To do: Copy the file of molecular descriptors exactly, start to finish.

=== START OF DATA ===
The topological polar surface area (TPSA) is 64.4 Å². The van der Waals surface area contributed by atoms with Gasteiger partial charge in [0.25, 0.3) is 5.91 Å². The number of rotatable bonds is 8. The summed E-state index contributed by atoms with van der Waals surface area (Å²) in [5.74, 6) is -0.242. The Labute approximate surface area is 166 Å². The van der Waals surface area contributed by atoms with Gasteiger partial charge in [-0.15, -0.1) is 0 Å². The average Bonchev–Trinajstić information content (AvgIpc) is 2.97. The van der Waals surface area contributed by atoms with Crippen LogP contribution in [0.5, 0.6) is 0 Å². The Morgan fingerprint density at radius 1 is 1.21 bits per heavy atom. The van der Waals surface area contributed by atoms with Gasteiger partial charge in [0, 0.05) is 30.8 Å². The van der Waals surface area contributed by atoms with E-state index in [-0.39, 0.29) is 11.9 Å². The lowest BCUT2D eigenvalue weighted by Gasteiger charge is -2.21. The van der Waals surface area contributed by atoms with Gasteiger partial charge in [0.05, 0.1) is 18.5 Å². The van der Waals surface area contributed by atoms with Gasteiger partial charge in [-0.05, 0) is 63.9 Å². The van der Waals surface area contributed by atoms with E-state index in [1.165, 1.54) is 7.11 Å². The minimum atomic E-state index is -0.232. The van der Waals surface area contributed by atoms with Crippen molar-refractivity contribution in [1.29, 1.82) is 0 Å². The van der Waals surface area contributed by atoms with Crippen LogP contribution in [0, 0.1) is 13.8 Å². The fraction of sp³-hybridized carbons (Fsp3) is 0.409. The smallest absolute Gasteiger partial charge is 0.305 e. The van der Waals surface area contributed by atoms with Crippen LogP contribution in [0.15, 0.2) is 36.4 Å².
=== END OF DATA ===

The topological polar surface area (TPSA) is 64.4 Å². The van der Waals surface area contributed by atoms with Gasteiger partial charge in [0.25, 0.3) is 5.91 Å². The number of rotatable bonds is 8. The summed E-state index contributed by atoms with van der Waals surface area (Å²) in [5.74, 6) is -0.242. The Labute approximate surface area is 166 Å². The van der Waals surface area contributed by atoms with Gasteiger partial charge in [-0.15, -0.1) is 0 Å². The average Bonchev–Trinajstić information content (AvgIpc) is 2.97. The van der Waals surface area contributed by atoms with Crippen LogP contribution in [0.5, 0.6) is 0 Å². The Morgan fingerprint density at radius 1 is 1.21 bits per heavy atom. The van der Waals surface area contributed by atoms with Gasteiger partial charge in [0, 0.05) is 30.8 Å². The van der Waals surface area contributed by atoms with E-state index in [-0.39, 0.29) is 11.9 Å². The lowest BCUT2D eigenvalue weighted by Gasteiger charge is -2.21. The van der Waals surface area contributed by atoms with Gasteiger partial charge in [0.05, 0.1) is 18.5 Å². The van der Waals surface area contributed by atoms with Gasteiger partial charge in [-0.05, 0) is 63.9 Å². The van der Waals surface area contributed by atoms with E-state index in [1.165, 1.54) is 7.11 Å². The minimum atomic E-state index is -0.232. The van der Waals surface area contributed by atoms with Crippen molar-refractivity contribution in [1.29, 1.82) is 0 Å². The van der Waals surface area contributed by atoms with Crippen LogP contribution in [0, 0.1) is 13.8 Å². The fraction of sp³-hybridized carbons (Fsp3) is 0.409. The smallest absolute Gasteiger partial charge is 0.305 e. The van der Waals surface area contributed by atoms with Crippen LogP contribution in [0.15, 0.2) is 36.4 Å².